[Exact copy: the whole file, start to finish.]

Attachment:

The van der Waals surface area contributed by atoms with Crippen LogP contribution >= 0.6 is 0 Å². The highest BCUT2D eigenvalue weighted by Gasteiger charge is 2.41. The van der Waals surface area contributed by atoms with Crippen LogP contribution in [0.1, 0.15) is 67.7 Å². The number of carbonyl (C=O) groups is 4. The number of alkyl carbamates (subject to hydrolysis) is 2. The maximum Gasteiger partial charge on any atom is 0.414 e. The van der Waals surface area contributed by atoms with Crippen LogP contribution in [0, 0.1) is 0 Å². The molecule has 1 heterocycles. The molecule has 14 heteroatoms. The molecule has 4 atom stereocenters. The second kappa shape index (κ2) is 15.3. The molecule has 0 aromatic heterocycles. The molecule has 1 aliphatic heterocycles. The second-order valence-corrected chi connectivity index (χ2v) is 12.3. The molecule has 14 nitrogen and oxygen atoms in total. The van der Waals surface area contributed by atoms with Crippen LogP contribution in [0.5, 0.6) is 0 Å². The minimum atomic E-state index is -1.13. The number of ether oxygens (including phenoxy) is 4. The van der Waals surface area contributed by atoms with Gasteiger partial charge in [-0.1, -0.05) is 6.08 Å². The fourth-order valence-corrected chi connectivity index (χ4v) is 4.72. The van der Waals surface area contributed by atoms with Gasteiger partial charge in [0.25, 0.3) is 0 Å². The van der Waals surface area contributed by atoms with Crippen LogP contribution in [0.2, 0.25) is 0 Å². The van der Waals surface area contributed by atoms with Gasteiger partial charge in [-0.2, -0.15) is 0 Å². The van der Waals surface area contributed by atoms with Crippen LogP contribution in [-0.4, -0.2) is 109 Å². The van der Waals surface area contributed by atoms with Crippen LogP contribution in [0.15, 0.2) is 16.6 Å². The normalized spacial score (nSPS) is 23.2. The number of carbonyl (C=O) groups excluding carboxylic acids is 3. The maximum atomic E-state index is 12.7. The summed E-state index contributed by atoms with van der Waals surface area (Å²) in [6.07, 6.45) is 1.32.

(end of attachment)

The van der Waals surface area contributed by atoms with Crippen LogP contribution >= 0.6 is 0 Å². The highest BCUT2D eigenvalue weighted by Gasteiger charge is 2.41. The van der Waals surface area contributed by atoms with Crippen LogP contribution in [0.1, 0.15) is 67.7 Å². The number of carbonyl (C=O) groups is 4. The number of alkyl carbamates (subject to hydrolysis) is 2. The maximum Gasteiger partial charge on any atom is 0.414 e. The van der Waals surface area contributed by atoms with Crippen LogP contribution in [0, 0.1) is 0 Å². The molecule has 1 heterocycles. The molecule has 14 heteroatoms. The molecule has 4 atom stereocenters. The second kappa shape index (κ2) is 15.3. The molecule has 0 aromatic heterocycles. The molecule has 1 aliphatic heterocycles. The second-order valence-corrected chi connectivity index (χ2v) is 12.3. The molecule has 14 nitrogen and oxygen atoms in total. The van der Waals surface area contributed by atoms with Crippen LogP contribution in [0.5, 0.6) is 0 Å². The minimum atomic E-state index is -1.13. The number of ether oxygens (including phenoxy) is 4. The van der Waals surface area contributed by atoms with Gasteiger partial charge in [-0.1, -0.05) is 6.08 Å². The fourth-order valence-corrected chi connectivity index (χ4v) is 4.72. The van der Waals surface area contributed by atoms with Gasteiger partial charge in [0.25, 0.3) is 0 Å². The van der Waals surface area contributed by atoms with Crippen LogP contribution in [0.2, 0.25) is 0 Å². The van der Waals surface area contributed by atoms with Gasteiger partial charge in [-0.2, -0.15) is 0 Å². The van der Waals surface area contributed by atoms with Crippen LogP contribution in [-0.4, -0.2) is 109 Å². The van der Waals surface area contributed by atoms with Crippen LogP contribution in [0.15, 0.2) is 16.6 Å². The normalized spacial score (nSPS) is 23.2. The number of carbonyl (C=O) groups excluding carboxylic acids is 3. The maximum atomic E-state index is 12.7. The summed E-state index contributed by atoms with van der Waals surface area (Å²) in [6.07, 6.45) is 1.32.